Whether the New Deal, which touched off this stratospheric climb in government involvement in the economy, can be credited with getting the nation out of the depression is highly debatable. The return to full employment was probably more closely related to the rise in military spending in Europe, the rebuilding of the military structure in this country and finally, World War II. Nevertheless, the inclination then was to give credit to the New Deal for the economic revival because the two moved in parallel.
Then the US entered World War II, a popular war from which she clearly emerged as the leader of the free world. This nation was the only major country not in ashes after the war, and was the last bastion against communism in the Cold War period. After the war, the nation entered decades of substantial economic growth. It was also a period of growing government involvement, and the two continued to be associated with each other in the eyes of many.
Almost any trend that humans create tends to get overdone, however, and confidence in government was no exception. Recall the excesses. By the 1960s, administration economists actually thought they were so adept at controlling the economy by monetary and fiscal means that they could prevent not only major recessions but minor dips as well--the "fine-tuning" philosophy. In fact, those economists were so sure they could eliminate the business cycle that they changed the title of the Commerce Department's monthly, Business Cycle Developments, to Business Conditions Digest. Those clever folks kept the same acronym.
Furthermore, many in and out of the Administration in the mid-1960s believed that with just a little more government spending, all the social problems of the nation could be solved. Hence the Great Society programs. Finally, many saw the government as so omnipotent that it could afford to fight a land war in Asia and pursue massive domestic spending programs simultaneously--the "guns and butter" concept.
We can easily look back now at how absurd this confidence in government was--confidence that had all the earmarks of a trend peak. And a peak it was, soon to be followed by the aftermath, an era when everything seemed to go wrong. Frustration over Vietnam and the disappointment in Great Society programs that failed to live up to expectations. Tremendous excess demand created by spending on both that sired serious inflation here and abroad, and eventually, the massive global inventory-building spree that resulted in the 1973-1975 recession--the most severe in this country since the 1930s and the first of global significance since World War II.
Even the CIA and Watergate problems were probably part of this reaction phase. They marked, perhaps, the end of the feeling that Washington was omnipotent and above the law. The net result of the "morning after" was a rapid swing of the pendulum away from the extreme of idealistic trust in government solutions to virtually all problems and toward disillusionment and serious questioning of the government's basic role.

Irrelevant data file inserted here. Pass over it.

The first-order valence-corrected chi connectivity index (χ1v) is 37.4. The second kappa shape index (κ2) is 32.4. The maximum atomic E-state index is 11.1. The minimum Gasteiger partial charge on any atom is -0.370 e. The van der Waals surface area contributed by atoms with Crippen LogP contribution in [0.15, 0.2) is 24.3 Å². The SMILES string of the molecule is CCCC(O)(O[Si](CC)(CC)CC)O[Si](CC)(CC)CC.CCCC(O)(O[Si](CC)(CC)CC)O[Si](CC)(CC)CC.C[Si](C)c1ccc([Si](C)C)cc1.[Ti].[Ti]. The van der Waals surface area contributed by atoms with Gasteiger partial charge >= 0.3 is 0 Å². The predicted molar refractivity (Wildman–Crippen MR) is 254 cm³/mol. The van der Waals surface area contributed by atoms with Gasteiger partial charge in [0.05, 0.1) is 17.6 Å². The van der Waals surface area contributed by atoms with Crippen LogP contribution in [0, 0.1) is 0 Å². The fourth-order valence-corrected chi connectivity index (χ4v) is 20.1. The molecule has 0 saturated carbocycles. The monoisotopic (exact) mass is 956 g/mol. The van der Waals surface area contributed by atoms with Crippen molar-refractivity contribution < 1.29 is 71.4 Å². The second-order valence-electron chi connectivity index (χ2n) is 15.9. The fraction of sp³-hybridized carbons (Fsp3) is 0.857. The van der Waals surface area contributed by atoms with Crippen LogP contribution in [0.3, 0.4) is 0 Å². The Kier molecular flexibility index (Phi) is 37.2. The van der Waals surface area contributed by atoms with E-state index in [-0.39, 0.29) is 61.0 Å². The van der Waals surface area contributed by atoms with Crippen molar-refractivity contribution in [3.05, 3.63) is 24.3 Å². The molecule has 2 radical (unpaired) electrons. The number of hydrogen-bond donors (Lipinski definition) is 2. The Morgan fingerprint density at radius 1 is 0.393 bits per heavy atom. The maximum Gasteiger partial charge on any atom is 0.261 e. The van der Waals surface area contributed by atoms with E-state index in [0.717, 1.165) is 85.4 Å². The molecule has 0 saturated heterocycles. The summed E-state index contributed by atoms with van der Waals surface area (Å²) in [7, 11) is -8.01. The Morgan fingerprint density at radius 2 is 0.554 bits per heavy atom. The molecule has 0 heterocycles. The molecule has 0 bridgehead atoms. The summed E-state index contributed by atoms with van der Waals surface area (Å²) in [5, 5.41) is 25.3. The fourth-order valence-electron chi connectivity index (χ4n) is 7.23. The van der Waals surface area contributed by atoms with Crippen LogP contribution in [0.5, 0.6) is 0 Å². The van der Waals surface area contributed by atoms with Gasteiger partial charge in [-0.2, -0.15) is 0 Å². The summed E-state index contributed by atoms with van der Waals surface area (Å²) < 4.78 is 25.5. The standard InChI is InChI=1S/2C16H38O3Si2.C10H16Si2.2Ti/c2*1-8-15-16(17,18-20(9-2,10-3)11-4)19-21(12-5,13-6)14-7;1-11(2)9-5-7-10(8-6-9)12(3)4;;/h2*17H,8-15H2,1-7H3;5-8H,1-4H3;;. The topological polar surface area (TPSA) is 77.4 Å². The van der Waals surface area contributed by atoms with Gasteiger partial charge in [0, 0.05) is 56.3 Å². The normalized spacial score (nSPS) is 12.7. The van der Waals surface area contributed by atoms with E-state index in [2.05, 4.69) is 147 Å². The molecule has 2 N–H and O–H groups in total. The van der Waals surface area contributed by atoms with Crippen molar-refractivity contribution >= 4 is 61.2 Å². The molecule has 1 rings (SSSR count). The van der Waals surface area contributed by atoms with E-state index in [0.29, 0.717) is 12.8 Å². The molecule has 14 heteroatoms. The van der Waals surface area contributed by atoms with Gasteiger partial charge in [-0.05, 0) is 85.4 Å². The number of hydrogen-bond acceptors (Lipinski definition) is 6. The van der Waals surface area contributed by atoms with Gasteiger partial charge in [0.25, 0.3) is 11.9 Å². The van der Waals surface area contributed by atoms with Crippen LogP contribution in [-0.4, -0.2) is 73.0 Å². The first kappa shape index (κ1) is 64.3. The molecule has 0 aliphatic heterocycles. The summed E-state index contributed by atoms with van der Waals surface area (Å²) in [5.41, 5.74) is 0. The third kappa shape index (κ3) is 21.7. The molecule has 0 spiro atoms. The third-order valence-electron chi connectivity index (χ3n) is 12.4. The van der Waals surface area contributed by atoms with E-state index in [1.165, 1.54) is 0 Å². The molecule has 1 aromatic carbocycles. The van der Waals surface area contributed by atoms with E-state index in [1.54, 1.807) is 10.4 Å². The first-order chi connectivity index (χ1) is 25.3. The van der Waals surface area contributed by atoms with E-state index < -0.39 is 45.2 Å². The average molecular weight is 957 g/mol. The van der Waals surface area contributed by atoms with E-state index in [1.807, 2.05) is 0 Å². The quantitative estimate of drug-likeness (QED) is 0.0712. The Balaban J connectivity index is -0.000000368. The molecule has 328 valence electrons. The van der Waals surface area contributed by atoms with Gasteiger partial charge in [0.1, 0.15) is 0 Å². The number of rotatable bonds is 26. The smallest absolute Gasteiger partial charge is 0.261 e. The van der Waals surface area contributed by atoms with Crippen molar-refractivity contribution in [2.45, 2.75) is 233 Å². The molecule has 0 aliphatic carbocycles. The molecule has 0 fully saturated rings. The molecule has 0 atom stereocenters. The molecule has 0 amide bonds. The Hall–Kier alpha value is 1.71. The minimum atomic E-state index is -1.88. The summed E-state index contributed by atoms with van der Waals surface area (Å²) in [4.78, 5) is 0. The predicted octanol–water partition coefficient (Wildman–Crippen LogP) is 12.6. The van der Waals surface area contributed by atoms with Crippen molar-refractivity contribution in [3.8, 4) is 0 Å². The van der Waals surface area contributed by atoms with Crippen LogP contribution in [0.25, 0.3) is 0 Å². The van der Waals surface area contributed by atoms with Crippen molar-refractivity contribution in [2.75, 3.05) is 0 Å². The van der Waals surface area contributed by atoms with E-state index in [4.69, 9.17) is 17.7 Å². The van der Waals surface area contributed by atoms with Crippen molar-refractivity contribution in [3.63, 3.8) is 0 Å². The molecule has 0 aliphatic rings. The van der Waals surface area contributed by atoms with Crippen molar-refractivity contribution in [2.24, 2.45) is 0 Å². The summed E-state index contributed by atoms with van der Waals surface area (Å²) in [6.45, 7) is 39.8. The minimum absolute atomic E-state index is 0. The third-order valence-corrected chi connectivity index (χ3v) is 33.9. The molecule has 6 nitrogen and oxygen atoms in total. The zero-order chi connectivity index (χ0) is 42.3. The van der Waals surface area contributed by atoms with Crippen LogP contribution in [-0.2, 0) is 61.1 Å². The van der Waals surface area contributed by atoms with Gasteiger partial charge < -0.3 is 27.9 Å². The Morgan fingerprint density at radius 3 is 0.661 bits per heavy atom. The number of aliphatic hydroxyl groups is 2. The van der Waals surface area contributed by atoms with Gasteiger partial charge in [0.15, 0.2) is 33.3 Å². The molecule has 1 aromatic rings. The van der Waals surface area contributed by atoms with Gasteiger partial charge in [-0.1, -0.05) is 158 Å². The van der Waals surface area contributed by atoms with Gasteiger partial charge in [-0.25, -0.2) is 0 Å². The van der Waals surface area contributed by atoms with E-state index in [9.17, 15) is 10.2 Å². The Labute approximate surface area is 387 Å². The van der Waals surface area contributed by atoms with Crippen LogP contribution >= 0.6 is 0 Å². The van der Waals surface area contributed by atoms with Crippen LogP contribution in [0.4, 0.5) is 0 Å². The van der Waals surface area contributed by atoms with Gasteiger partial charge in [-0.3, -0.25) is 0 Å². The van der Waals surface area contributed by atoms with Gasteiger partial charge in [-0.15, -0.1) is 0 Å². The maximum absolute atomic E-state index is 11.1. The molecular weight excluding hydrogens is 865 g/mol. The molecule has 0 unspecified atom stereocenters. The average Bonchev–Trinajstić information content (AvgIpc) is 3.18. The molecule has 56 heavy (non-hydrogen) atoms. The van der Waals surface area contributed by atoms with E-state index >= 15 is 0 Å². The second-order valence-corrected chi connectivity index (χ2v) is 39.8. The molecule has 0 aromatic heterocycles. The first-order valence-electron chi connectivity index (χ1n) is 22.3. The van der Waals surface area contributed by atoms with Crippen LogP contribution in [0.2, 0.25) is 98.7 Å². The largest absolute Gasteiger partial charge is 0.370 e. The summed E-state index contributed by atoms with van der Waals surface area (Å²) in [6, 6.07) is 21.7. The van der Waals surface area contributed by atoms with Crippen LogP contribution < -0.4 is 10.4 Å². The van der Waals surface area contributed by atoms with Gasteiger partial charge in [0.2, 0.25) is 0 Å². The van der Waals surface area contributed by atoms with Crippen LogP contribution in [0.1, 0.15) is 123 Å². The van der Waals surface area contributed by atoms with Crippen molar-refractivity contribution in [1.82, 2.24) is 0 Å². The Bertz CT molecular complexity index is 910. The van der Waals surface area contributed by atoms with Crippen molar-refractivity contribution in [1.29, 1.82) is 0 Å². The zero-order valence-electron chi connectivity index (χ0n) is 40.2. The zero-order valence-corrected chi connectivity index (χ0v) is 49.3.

Changed Attitudes about Unemployment
And Government Programs
Voters also turned on the government because their attitudes about unemployment and inflation changed markedly, beginning in the late 1960s. Earlier, a majority of the population had vivid memories of the depression and its peak 25% unemployment rate, while few people had seen significant inflation. Consequently, unemployment was consistently ranked as the country's number one economic problem in the polls. By the late 1960s, however, the depression-scarred constituted a much smaller percentage of the population and everyone had begun to witness inflation of frightening proportions. Not surprisingly, the polls began to show inflation as the top-rated national economic concern. Furthermore, people started to relate inflation to government spending and deficits.
The Voters Speak
Politicians, as usual, were slow to realize the depth and extent of the electorate's changed mood that began in the late 1960s. Constituents' grumbling over government deficits and inflation after the late 1960s did not seem nearly as loud or clear to most politicians as the distinct melodic tones of the many well-organized special-interest groups. Moreover, increasing government spending and proliferating programs and agencies proved to be an excellent way to build power bases in Washington while maintaining a compassionate concern for the poor and the unemployed.
But finally, the politicians began to see the footprints on the voter ceiling. One early manifestation was the Steiger amendment reducing taxes on capital gains in 1978. President Carter had proposed a capital gains tax increase but wound up signing and, of course, taking credit for, a cut. The first big voter revolt against big government size and taxes, however, was Proposition 13 in California in June 1978, which put a ceiling on property taxes at 1% of market value. Similar measures soon followed in other states.
The final proof, of course, was the 1980 election. Not only was a conservative president elected, but on the basis of voting records as opposed to party affiliation, so were conservative majorities in both houses of Congress as well. Seen in this light, the conservative sweep in 1980 was not a fluke or a reaction to Carter's ineptness, but the culmination of a shift that had begun over a decade before. And, as of 1994, Republicans are in control of both Houses of Congress, and that body came very close to passing a balanced budget amendment to the Constitution.